In addition, increasing the overall ecological connectivity of a reserve network is not necessarily beneficial for all organisms (Simberloff & Cox 1987). For example, the protection of a dispersal corridor for a species of conservation concern may inadvertently also maintain the connectivity of invasive species. The development of models that accurately capture these processes is difficult, but incorporating the beneficial or harmful aspects of connectivity is important. Although an in-depth review of this duality in connectivity is beyond the scope of this article, realizing it exists is critical. Whether beneficial or detrimental, the methodology presented here can adequately accommodate the complex and asymmetric estimates.

Acknowledgments

  1. Top of page
  2. Abstract
  3. Introduction
  4. Formulation of asymmetric connectivity problem in Marxan
  5. Case studies for implementation of asymmetric connectivity in Marxan
  6. Discussion
  7. Acknowledgments
  8. References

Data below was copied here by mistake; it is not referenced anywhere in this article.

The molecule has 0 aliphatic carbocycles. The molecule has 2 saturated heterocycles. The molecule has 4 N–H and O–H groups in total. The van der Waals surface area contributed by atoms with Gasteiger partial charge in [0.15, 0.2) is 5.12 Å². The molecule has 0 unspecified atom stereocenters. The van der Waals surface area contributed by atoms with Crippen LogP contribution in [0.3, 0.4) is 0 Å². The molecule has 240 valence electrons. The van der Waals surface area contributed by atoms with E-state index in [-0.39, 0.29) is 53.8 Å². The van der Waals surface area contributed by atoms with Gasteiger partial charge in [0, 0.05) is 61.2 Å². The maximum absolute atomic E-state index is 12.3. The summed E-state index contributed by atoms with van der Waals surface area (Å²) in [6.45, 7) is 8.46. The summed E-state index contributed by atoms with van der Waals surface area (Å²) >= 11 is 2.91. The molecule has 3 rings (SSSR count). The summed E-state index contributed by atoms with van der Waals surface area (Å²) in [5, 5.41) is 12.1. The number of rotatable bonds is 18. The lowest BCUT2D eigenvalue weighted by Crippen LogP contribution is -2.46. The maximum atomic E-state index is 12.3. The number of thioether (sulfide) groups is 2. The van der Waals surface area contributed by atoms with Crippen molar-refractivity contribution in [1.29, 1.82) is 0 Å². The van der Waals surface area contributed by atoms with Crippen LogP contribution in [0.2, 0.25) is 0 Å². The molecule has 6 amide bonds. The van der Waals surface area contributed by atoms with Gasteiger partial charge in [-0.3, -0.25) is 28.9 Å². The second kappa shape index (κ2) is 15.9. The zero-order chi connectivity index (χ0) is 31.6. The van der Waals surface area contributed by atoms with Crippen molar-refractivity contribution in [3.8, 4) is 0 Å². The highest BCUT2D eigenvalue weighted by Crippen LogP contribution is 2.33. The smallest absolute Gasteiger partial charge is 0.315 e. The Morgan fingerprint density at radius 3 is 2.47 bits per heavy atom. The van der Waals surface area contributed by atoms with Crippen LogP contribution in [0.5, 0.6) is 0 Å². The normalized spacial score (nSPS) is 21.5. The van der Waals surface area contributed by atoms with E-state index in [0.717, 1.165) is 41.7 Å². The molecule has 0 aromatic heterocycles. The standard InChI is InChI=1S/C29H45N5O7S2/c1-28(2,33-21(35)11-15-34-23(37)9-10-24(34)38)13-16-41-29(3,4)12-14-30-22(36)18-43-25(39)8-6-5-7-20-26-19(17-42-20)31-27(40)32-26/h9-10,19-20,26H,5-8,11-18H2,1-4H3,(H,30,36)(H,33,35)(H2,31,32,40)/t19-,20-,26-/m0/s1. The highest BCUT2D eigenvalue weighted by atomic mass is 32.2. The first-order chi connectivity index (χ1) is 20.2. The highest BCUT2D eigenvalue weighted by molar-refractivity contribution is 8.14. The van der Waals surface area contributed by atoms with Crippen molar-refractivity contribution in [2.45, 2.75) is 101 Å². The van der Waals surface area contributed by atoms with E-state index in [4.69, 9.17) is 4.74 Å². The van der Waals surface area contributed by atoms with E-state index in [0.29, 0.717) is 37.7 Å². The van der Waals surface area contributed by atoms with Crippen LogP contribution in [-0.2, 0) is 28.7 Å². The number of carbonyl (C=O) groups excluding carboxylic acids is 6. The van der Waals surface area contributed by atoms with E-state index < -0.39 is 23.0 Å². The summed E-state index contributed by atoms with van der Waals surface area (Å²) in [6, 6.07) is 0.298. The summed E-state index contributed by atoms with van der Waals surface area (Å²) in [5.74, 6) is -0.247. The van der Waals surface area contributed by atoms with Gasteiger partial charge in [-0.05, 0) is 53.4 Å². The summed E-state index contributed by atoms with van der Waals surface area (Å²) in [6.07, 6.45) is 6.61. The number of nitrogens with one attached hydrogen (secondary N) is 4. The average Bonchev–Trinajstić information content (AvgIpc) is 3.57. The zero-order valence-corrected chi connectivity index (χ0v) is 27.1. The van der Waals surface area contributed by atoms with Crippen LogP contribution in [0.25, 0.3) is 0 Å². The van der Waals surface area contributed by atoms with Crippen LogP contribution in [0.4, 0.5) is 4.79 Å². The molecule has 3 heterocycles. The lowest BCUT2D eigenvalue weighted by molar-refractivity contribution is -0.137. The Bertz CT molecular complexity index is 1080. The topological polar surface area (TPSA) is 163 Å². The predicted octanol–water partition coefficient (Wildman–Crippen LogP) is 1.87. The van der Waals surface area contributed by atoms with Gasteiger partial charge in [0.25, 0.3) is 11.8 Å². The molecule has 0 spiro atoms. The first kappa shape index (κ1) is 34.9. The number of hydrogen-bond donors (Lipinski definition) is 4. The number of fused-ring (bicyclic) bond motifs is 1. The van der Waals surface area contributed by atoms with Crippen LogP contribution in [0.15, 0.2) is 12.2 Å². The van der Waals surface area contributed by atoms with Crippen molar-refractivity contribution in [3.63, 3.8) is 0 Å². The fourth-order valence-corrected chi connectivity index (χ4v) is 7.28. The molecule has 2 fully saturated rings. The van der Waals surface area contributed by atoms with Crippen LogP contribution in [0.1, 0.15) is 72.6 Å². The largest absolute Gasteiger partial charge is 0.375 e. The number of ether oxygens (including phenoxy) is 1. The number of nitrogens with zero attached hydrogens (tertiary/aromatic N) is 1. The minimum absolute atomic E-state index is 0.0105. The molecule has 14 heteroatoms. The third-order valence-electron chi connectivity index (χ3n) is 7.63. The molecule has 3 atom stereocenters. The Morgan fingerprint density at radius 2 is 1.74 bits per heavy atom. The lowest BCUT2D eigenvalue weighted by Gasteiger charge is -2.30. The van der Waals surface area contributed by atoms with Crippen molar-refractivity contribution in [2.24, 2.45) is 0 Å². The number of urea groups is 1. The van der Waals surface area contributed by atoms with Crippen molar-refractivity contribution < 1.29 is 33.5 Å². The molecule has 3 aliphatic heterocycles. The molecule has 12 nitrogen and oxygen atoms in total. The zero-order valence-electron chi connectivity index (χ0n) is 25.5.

9. Supporting Information

This article was inspired by a workshop funded by the Commonwealth Research Facility for Applied Environmental Decision Analysis. MB and HPP were funded by ARC grants and The Nature Conservancy. SL was funded by an eWater CRC fellowship. ET was funded by a World Wildlife Fund Fuller Fellowship and an ARC grant. Thanks for M. Bode for help with GBR modeling. We also appreciated the constructive comments of the editors and three anonymous reviewers.

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  2. Abstract
  3. Introduction
  4. Formulation of asymmetric connectivity problem in Marxan
  5. Case studies for implementation of asymmetric connectivity in Marxan
  6. Discussion
  7. Acknowledgments
  8. References
  9. Supporting Information
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Supporting Information

  1. Top of page
  2. Abstract
  3. Introduction
  4. Formulation of asymmetric connectivity problem in Marxan
  5. Case studies for implementation of asymmetric connectivity in Marxan
  6. Discussion
  7. Acknowledgments
  8. References
  9. Supporting Information

Appendix S1. Penalty file setup for a river example. If planning unit 10 needs to be protected, the penalty for not protecting unit 9 equals 1. (1/distance). The penalty for not protecting unit 8 = ½.

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Please note: Wiley Blackwell is not responsible for the content or functionality of any supporting information supplied by the authors. Any queries (other than missing content) should be directed to the corresponding author for the article.